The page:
[Editor’s Note: The views expressed here are solely those of Ross Kaplan, and do not represent Edina Realty, Berkshire Hathaway, or any other entity referenced. If you need legal advice, please consult an attorney.]
As a former corporate lawyer, no one is more fastidious about “dotting i’s” and “”crossing t’s” in Purchase Agreements.
And yet, I intentionally don’t number the pages in Purchase Agreements I draft for Buyers (as a listing agent, you receive a PA, or offer, drafted by the other party).
Because the last (and most important) documents — the Counteroffer and any Amendments — should go on top.
If I numbered Purchase Agreements, I’d have to re-number them over and over again.
Logic for Real Estate Conventions
So, why not just add successive changes to the bottom of the Purchase Agreement, as many Realtors do?
Because they’re too easy to miss that way.
In particular, appraisers and closers handling many files simultaneously see page 1 of the Purchase Agreement, note the Purchase Price, earnest money, and closing date, and move on to the next file.
Thirty-seven pages later, all three terms have been changed — and new ones added!
First Out On Top
Which is why ordering PA doc’s in reverse chronological order — at least once the initial PA and Addenda are signed — makes the most sense (within the PA, the hierarchy is by importance).
My preferred order:
1. Purchase Agreement Addendum (General): usually resolving any inspection issues and removing the Buyer’s Inspection Addendum (#5, below);
2. Counter-Offer Addendum: capturing any negotiated changes to the Buyer’s offer, leading to an accepted deal;
3. Purchase Agreement;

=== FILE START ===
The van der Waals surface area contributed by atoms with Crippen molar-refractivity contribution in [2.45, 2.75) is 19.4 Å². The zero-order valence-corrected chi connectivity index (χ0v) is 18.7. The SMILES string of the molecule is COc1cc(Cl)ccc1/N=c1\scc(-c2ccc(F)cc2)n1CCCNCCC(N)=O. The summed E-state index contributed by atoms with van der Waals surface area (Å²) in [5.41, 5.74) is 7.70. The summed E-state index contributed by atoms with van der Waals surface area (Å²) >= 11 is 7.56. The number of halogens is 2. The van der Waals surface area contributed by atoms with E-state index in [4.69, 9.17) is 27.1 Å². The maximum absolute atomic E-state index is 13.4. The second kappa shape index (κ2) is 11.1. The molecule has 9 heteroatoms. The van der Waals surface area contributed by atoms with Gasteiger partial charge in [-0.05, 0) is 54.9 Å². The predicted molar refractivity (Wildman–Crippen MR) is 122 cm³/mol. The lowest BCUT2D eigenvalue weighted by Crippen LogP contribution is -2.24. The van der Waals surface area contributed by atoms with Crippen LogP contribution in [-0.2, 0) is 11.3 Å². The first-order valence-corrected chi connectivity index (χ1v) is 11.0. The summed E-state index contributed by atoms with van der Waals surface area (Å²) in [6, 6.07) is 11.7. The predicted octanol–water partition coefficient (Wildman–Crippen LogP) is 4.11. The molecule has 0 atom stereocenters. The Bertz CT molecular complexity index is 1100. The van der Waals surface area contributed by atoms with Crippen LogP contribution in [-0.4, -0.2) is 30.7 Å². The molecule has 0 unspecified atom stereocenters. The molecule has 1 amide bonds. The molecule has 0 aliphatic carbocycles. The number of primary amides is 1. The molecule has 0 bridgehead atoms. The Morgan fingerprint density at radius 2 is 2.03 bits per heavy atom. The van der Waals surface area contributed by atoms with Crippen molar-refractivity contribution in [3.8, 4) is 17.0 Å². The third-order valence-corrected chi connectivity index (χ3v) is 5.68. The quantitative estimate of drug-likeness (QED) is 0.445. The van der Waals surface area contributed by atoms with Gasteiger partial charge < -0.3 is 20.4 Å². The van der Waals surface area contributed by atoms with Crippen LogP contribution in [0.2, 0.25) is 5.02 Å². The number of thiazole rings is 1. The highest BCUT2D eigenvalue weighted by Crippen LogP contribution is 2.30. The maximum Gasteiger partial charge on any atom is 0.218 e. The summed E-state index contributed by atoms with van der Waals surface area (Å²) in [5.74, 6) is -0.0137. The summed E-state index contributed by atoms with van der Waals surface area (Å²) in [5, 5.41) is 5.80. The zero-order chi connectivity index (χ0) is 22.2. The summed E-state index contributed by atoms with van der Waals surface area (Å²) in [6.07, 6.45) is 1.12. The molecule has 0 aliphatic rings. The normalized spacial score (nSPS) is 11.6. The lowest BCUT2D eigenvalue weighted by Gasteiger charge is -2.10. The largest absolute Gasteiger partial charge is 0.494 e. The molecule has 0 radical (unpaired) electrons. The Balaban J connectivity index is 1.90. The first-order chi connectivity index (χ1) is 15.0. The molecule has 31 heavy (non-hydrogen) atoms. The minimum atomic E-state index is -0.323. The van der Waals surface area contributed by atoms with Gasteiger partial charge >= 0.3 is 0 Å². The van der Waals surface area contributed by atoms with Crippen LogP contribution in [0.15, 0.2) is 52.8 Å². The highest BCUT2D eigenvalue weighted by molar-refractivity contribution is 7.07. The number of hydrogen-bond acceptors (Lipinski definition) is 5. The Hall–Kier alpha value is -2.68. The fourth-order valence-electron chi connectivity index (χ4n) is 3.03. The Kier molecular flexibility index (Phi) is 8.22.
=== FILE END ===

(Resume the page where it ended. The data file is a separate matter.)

4. Financing Addendum;
5. Inspection Addendum;
6. Arbitration Addendum;
7. Personal Property Addendum;
8. Seller’s Disclosure;
9. Lead-Based Paint Addendum (if applicable);
10. Misc. (if applicable): Condo doc’s; Well Disclosure; Septic Disclosure; “As Is” Addendum; City Certificate of Compliance/Occupancy
Of course, the way residential real estate works, at least half the time I’m the listing agent, representing the Seller (in fact, it’s typical for veteran agents’ practices to skew towards representing Sellers — it’s more lucrative).
When I’m receiving a PA drafted by another Realtor — especially when that’s the case — I’ll reassemble the PA and Addenda in my preferred order (above), because I know that that’s what the Appraiser is going to receive from the Buyer’s lender, who got it that way from the Buyer’s agent . . . who got it from me (got all that??).
P.S.: And exactly how is it that Minnesota Realtors can practice law without a license — which they clearly do, every day?
Speaking of which: please note that I am licensed in Minnesota; if you are buying and selling real estate anywhere else . . . caveat venditor.
*My alternate title for this post: ‘Why It’s Better to Offer Than to Receive (at Least in Real Estate Contracts).”